As you know, after birth the umbilical cord is no longer useful. And the opening which the umbilical cord goes through closes as a baby grows. There are times that the closure isn’t complete. And there’s a space left there. Loop of the intestine can penetrate into it, it could be fluid and this causes the bulge in umbilical hernias.

There are chronic health conditions that can raise abdominal pressure and thus leads to umbilical hernias. They include:

  • Chronic cough
  • Prolonged constipation
  • Repetitive vomiting
  • Excess fluid in the belly (ascites)
  • Difficulty in urinating as a result of an enlarged prostate


Obesity can also lead to this condition. Straining such as weight lifting and childbirth. Multiple pregnancies can also be a cause. A person who’s had previous abdominal surgery can also have umbilical hernias.

There are risk factors associated with this condition.

  • Age: Infants, are known to be at higher risk of getting an umbilical hernia. Especially preterm babies.
  • Coughing: Chronic cough is another risk factor for this condition. That’s because coughing applies a lot of pressure on the abdominal wall. And this can increase the chances of getting an umbilical hernia.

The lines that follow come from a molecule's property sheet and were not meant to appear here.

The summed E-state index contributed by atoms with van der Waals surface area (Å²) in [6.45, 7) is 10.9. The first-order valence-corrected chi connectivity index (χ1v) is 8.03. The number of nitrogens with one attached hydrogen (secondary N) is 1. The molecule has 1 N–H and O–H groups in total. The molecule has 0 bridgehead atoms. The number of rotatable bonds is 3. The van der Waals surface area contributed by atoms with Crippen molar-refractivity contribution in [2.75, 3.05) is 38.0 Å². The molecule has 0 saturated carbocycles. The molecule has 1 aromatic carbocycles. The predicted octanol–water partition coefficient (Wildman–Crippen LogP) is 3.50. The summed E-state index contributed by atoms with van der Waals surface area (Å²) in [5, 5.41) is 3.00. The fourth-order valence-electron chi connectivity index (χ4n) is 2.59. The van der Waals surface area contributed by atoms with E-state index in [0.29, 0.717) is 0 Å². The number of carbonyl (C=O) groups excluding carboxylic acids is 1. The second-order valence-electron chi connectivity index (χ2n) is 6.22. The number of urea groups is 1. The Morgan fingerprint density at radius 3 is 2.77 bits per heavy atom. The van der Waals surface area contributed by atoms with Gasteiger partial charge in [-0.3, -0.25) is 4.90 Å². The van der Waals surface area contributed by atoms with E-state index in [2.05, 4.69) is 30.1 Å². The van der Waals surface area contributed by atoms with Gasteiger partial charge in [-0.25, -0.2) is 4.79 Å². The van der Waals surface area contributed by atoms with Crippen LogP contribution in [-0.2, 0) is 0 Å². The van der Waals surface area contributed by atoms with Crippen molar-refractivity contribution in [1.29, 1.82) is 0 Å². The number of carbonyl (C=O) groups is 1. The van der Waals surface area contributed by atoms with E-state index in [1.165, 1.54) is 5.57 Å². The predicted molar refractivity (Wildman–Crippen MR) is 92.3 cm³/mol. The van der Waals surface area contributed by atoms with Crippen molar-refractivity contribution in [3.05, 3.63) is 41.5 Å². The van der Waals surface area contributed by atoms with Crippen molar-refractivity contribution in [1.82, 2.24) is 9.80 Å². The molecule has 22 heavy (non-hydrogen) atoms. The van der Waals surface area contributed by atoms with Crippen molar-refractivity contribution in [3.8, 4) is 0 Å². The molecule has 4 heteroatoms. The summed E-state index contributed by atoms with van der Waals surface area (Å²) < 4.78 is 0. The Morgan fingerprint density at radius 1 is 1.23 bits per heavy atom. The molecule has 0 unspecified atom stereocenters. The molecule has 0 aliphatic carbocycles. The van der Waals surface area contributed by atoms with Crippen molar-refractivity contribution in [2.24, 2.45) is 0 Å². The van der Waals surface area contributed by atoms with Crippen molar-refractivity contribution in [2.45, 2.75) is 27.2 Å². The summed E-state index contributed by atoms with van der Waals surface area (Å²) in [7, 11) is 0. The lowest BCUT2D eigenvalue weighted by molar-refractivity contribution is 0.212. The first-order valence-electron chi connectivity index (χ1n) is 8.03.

• Obesity: People that are obese are at higher risk of having an umbilical hernia. This includes both children and adults.
  • Multiple pregnancies: When a woman carries more than one baby in her womb, the baby is at higher risk of developing an umbilical hernia.


Treatment: Umbilical Hernia Surgery

It’s not always necessary to treat umbilical surgery. Especially when it’s seen in an infant. At the age of 5, an umbilical hernia would normally resolve. But if that’s not the case then an umbilical hernia surgery might be necessary.

Umbilical hernia surgery is a small operation. And it’s also very quick. In this operation, the doctor pushes the bulge back into its place. And it also helps strengthen the abdominal wall. Most times people that undergo this surgery can go back home that same day.

A doctor can either choose to use open surgery and laparoscopic surgery. Your doctor would give general anesthesia before performing the surgery. That way you wouldn’t feel pain while the operation is being carried out.

In open surgery, the doctor would open the site and then repair the hernia. A mesh is usually used for this process. Then the muscle is being stitched together.

Laparoscopic surgery is also known as keyhole surgery. Small incisions are made instead of making a big cut. And with that, the mesh is used to remove the hernias. And then your doctor would stitch you up again.

In closing the wound, your doctor would either use dissolvable stitches or special glue. Your surgeon might apply pressure dressing on the umbilical hernia. And it remains in place for about 4-5 days.

Usually, an umbilical hernia would last for 20-30 minutes. So you wouldn’t have to stay in the hospital for days. But some children and also premature infants with other medical conditions would have to wait in the hospital for days. This is to monitor if there are any complications. Even though it isn’t common there are complications associated with umbilical hernia surgery.

umbilical hernia